Montgomery County planning officials are investigating possible wrongdoing in the 1999 approval of a housing development that resulted in a century-old private gravel access road, used by a Sandy Spring community of predominantly elderly African Americans, being dropped from state tax maps.
The exclusion of what residents call “Farm Road” has been the subject of multiple lawsuits and bitter debate between the county planning department and the community, which was founded by freed slaves. The road’s absence from tax maps effectively leaves about a dozen owners with land that has little or no market value. Without proof of a road for ambulance or firetruck access, the county will not assign addresses, which are required for building permits.
Many of the residents along the road have been lobbying county officials for years to reinstate the road, but until recently have not had any success.
“It’s gone on too long,” said Sheldon Carter, 45, whose wife’s family owns two acres along the disputed road. “I need a place to build, and we can’t build. . . . What am I supposed to tell my kids when they ask, ‘Daddy, why can’t we get our house built?’ ”
Francoise Carrier, chairman of the Montgomery County Planning Board, said Monday evening that she will appoint an independent third party to investigate the 1999 application by Winchester Homes to build Dellabrooke, a subdivision of 43 high-end single-family homes on a 111-acre site on Goldmine Road between New Hampshire Avenue and Olney-Sandy Spring Road.
Several of the new homes were built on Farm Road, blocking access from Goldmine. In 2006, a homeowner put up a chain at the other end of the road, blocking access from Brooke Road. For years, the planning agency said that it regarded the situation as a dispute among neighbors and that the road was just a pathway.
Carrier said she is initiating the review because of allegations made in a 2007 affidavit, which recently resurfaced, from Adrienne Gude Lewis, a former aide to County Council member Marc Elrich (D-At Large). She charged that the engineering firm working for Winchester — Macris, Hendricks & Glascock — “submitted a series of false and misleading plans” to the planning board that failed to note the existence of Farm Road. Moreover, Gude Lewis alleged that “an environment and system exists” within the county planning bureaucracy “that invites and, in some cases, facilitates deliberate abuse by those inclined to exploit its flaws.”
The affidavit, part of a lawsuit since dismissed, does not elaborate. Its existence was first reported by WUSA (Channel 9).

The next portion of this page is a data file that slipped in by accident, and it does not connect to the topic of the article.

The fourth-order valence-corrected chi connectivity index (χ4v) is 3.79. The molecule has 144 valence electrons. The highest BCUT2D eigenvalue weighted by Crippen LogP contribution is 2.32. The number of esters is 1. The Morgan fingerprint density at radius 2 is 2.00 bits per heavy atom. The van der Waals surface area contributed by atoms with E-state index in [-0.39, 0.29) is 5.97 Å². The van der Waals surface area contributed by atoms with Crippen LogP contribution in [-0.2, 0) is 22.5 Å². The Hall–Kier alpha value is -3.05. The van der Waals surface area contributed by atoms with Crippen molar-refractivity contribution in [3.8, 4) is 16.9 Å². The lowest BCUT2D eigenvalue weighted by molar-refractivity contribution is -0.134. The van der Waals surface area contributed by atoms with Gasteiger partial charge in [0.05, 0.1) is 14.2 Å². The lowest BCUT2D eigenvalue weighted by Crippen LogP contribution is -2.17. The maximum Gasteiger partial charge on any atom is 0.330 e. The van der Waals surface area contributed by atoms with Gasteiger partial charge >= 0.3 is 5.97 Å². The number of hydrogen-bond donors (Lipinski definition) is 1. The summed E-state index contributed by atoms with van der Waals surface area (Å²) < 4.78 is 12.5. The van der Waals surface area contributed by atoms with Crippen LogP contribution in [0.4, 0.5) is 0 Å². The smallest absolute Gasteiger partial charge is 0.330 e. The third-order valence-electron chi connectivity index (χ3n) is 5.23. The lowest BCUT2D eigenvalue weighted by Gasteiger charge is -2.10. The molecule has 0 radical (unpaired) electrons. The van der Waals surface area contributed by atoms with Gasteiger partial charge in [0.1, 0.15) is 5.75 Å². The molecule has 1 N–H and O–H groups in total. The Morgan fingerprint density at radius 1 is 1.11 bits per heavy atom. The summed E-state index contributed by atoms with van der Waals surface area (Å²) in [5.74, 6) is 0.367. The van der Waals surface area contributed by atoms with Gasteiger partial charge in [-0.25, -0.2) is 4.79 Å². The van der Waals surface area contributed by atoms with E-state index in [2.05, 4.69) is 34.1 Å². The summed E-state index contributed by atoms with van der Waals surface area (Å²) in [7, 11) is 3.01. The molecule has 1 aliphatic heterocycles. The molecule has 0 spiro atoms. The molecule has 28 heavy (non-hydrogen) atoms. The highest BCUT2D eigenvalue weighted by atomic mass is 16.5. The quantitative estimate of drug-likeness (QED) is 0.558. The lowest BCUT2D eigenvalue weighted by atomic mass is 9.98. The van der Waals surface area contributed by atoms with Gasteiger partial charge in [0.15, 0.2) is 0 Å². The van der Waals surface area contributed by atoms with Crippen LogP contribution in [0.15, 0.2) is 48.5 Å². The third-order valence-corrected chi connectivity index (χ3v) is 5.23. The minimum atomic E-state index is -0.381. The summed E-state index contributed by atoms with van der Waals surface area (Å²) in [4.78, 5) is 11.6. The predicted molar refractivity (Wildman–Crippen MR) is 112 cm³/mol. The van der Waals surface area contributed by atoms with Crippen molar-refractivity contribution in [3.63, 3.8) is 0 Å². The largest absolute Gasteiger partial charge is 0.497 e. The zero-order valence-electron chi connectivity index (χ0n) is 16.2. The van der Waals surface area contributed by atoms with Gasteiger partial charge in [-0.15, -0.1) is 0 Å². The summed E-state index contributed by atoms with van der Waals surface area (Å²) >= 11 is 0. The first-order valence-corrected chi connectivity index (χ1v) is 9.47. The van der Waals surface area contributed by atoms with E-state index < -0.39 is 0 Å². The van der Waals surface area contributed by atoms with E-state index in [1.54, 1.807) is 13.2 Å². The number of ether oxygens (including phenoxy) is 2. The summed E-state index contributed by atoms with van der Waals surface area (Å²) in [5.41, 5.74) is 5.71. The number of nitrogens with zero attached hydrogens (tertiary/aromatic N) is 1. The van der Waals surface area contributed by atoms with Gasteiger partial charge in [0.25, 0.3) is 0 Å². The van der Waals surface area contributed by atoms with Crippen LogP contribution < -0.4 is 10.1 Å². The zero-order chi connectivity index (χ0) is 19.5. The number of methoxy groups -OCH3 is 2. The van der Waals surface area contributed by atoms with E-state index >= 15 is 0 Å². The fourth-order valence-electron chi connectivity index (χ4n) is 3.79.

Michael Lemon, Winchester’s development manager, did not respond to a phone message Tuesday. Jim Hendricks of Macris, Hendricks & Glascock declined to comment and directed a call to his attorney, Jim Lee. Lee did not respond to a phone message Tuesday.
Carrier also said she would write a letter to the Maryland Department of Planning asking that it consider amending its tax maps to include the road. In 2007, the state planning department, based on new surveying information, was preparing to restore Farm Road to the tax maps. But state officials backed off after an intervention by Adrian Gardner, attorney for the Maryland-National Capital Park and Planning Commission, who cited concerns about ongoing litigation over the properties.
Elrich, who has urged Carrier to act, said state action would be the simplest way to put a halt to what he called “an embarrassing charade” by the planning agency that the road does not exist.
“Park and Planning became more focused on defending their decision than doing what was right,” he said. “They became more focused on protecting the agency rather than the public.”
Carrier announced the investigation Monday during an emotional meeting with property owners at the Sandy Spring Slave Museum.
“I understand what this land means to you,” Carrier said. “We want you to be able to make the best use of it possible. That is a shared goal.”
Property owners said they were pleased with Carrier’s announcement but expressed bitterness at the longtime official indifference to their situation.
William Rounds, 72, who has been refused an address for a property where he once had two houses, said he welcomed Carrier’s announcement but added, “I would have to see something on paper to believe anything Park and Planning says.”